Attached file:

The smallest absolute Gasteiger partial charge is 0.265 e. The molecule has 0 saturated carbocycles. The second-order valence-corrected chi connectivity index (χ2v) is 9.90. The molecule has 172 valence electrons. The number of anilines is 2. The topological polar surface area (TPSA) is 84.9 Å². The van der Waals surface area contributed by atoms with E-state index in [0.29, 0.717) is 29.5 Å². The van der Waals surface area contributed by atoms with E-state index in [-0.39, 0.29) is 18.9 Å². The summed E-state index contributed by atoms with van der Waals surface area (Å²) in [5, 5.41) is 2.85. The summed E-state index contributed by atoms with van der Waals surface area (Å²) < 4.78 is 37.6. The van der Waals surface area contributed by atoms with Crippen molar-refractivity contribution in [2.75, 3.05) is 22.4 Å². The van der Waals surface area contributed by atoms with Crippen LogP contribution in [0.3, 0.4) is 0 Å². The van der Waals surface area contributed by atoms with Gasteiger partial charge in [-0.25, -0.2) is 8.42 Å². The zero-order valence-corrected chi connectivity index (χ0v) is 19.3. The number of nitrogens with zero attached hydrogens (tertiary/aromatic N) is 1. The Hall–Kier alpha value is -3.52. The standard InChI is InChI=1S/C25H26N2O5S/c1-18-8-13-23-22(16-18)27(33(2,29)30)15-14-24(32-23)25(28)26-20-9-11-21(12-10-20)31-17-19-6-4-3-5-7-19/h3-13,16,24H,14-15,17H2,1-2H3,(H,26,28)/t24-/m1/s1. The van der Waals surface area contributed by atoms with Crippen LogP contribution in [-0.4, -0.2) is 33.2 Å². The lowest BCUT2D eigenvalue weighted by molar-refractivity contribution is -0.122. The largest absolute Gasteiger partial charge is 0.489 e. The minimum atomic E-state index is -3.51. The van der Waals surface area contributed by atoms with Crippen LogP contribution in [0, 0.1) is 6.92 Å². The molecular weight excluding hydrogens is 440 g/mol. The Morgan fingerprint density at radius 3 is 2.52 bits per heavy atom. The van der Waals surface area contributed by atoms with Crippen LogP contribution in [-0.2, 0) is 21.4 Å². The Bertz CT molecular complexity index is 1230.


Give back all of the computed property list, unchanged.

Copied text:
The smallest absolute Gasteiger partial charge is 0.265 e. The molecule has 0 saturated carbocycles. The second-order valence-corrected chi connectivity index (χ2v) is 9.90. The molecule has 172 valence electrons. The number of anilines is 2. The topological polar surface area (TPSA) is 84.9 Å². The van der Waals surface area contributed by atoms with E-state index in [0.29, 0.717) is 29.5 Å². The van der Waals surface area contributed by atoms with E-state index in [-0.39, 0.29) is 18.9 Å². The summed E-state index contributed by atoms with van der Waals surface area (Å²) in [5, 5.41) is 2.85. The summed E-state index contributed by atoms with van der Waals surface area (Å²) < 4.78 is 37.6. The van der Waals surface area contributed by atoms with Crippen molar-refractivity contribution in [2.75, 3.05) is 22.4 Å². The van der Waals surface area contributed by atoms with Crippen LogP contribution in [0.3, 0.4) is 0 Å². The van der Waals surface area contributed by atoms with Gasteiger partial charge in [-0.25, -0.2) is 8.42 Å². The zero-order valence-corrected chi connectivity index (χ0v) is 19.3. The number of nitrogens with zero attached hydrogens (tertiary/aromatic N) is 1. The Hall–Kier alpha value is -3.52. The standard InChI is InChI=1S/C25H26N2O5S/c1-18-8-13-23-22(16-18)27(33(2,29)30)15-14-24(32-23)25(28)26-20-9-11-21(12-10-20)31-17-19-6-4-3-5-7-19/h3-13,16,24H,14-15,17H2,1-2H3,(H,26,28)/t24-/m1/s1. The van der Waals surface area contributed by atoms with Crippen LogP contribution in [-0.4, -0.2) is 33.2 Å². The lowest BCUT2D eigenvalue weighted by molar-refractivity contribution is -0.122. The largest absolute Gasteiger partial charge is 0.489 e. The minimum atomic E-state index is -3.51. The van der Waals surface area contributed by atoms with Crippen LogP contribution in [0, 0.1) is 6.92 Å². The molecular weight excluding hydrogens is 440 g/mol. The Morgan fingerprint density at radius 3 is 2.52 bits per heavy atom. The van der Waals surface area contributed by atoms with Crippen LogP contribution in [-0.2, 0) is 21.4 Å². The Bertz CT molecular complexity index is 1230.